Every Fast And Furious Movie, Ranked By Greatness

Vin Diesel and The Rock in Fast Five

Brotherhood. Bravery. Car crashes. Courage. Fist fights. Family. The Fast and Furious franchise has been fueled by a number of fascinating components over the years, helping the engine-revving series to sustain incredible levels of energy for the past 16 years. Familiar faces have come and gone in the silver-screen's most action-packed soap opera, but the core group -- the "Family" -- has always found a way to stay together, to ride as one from each adventure to the next.

Tragically, that ride changed direction with the release of James Wan's Furious 7. As we all know, founding Fast & Furious father Paul Walker lost his life during the filming of the seventh Fast film. And while Wan was able to figure out a way to finish the movie, the Fast universe had to find new ways to movie forward. And that's where we are at now.

The Fate of the Furious continues the story after Furious 7, following Hobbs (The Rock), Letty (Michelle Rodriguez) and their team as they contend with a rogue Dom Toretto (Vin Diesel). I am updating our list of official Fast & Furious rankings, and I'm including Fate, so we will update its box office standings as time rolls on. The Fate of the Furious is said to start a new trilogy of films, so we expect this ranking list to grow and evolve over time. For now, this is where we think every Fast & Furious movie falls in line.

Fast & Furious

8. Fast & Furious

Released: April 3, 2009

RT Score: 28% Fresh

Global Box Office: $363 million

The fourth film in the Fast & Furious franchise could have sent the entire series down the drain. While earlier chapters like 2 Fast 2 Furious succumbed to camp, they at least could be chalked up as colorfully entertaining distractions. Justin Lin's Fast & Furious thought it had the distinct advantage of luring Vin Diesel back into the fold, but it forgot to give Dom (Vin Diesel) and O'Conner (Paul Walker) anything fun to play with. The opening sequence involving high-speed fuel tankers is memorably exhilarating, but the rest of the plot -- involving a somber drug runner (Robert Miano) and a race across the Mexican border -- is muddled and dull by Furious standards. No matter how many Fast movies they end up making, this likely will always be the series' lowest point. (We hope, anyway.)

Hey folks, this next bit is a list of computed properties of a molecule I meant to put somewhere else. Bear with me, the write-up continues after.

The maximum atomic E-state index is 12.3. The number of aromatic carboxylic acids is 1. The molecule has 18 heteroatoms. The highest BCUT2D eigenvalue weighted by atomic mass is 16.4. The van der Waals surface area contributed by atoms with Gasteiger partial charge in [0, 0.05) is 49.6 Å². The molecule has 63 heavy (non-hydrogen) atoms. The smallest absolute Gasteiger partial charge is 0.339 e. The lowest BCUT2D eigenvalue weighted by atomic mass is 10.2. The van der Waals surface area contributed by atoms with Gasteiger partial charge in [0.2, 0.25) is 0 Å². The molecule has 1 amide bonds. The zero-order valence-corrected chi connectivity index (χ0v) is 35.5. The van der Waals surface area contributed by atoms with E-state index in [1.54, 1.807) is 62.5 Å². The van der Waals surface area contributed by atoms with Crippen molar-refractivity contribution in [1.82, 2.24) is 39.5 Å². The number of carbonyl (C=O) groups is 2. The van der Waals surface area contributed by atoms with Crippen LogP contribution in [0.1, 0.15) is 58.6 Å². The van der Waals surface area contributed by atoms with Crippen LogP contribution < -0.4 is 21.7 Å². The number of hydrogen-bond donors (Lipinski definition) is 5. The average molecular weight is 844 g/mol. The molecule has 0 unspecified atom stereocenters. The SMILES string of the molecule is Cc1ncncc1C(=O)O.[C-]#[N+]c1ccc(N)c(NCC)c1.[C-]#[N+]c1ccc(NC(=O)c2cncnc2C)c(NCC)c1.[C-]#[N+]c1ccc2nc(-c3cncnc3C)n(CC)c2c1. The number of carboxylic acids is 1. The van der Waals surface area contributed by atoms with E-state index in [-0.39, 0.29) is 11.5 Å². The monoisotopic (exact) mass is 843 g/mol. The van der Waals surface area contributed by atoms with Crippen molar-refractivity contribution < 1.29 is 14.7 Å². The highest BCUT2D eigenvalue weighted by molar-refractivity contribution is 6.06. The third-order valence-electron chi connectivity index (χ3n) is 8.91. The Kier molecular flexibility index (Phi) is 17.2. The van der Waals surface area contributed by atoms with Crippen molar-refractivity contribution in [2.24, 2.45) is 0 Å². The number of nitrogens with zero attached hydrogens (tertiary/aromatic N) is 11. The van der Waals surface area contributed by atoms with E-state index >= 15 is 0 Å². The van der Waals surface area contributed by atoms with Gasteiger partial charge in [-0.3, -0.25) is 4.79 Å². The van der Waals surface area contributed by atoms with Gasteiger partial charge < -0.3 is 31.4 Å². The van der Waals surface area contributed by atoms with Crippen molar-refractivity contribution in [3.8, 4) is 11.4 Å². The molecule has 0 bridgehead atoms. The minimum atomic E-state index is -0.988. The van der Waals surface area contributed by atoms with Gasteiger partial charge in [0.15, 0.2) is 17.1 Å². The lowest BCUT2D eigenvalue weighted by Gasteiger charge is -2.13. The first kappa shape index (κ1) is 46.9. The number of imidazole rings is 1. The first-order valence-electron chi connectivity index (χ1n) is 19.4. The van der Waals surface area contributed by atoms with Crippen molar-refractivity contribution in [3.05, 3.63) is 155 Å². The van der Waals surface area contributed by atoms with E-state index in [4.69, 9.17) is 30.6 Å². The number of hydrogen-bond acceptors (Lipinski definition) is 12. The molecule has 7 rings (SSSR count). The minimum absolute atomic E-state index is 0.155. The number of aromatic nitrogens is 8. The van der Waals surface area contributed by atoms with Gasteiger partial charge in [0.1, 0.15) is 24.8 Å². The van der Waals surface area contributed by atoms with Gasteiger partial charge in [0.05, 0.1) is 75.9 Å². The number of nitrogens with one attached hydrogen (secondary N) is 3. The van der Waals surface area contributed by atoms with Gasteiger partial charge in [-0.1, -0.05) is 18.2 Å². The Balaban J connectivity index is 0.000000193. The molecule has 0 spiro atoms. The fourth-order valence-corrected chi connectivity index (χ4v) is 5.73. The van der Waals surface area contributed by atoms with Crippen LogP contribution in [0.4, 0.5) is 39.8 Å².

Tyrese and Paul Walker in 2 Fast 2 Furious

7. 2 Fast 2 Furious

Released: June 6, 2003

RT Score: 36% Fresh

Global Box Office: $236 million

Easily the best title in the bunch, but not one of the best movies. John Singleton's 2 Fast 2 Furious shows what happens when producers mistakenly try to extend a popular brand but are unable to lure everyone back for a sequel. Paul Walker happily reprises his role of exiled law enforcement agent Brian O'Conner. Diesel, however, wanted to do other things. A different director, a shift to Miami, and only half of the macho combination that helped power the first movie led to diminished returns. However, 2 Fast gets credit for introducing both Tyrese and Ludacris -- new actors and crazy characters who would become integral to the franchise's future success. But that's about it.

The Fate of the Furious

6. The Fate of the Furious

Released: April 14, 2017

RT Score: 78% Fresh

Global Box Office: TBD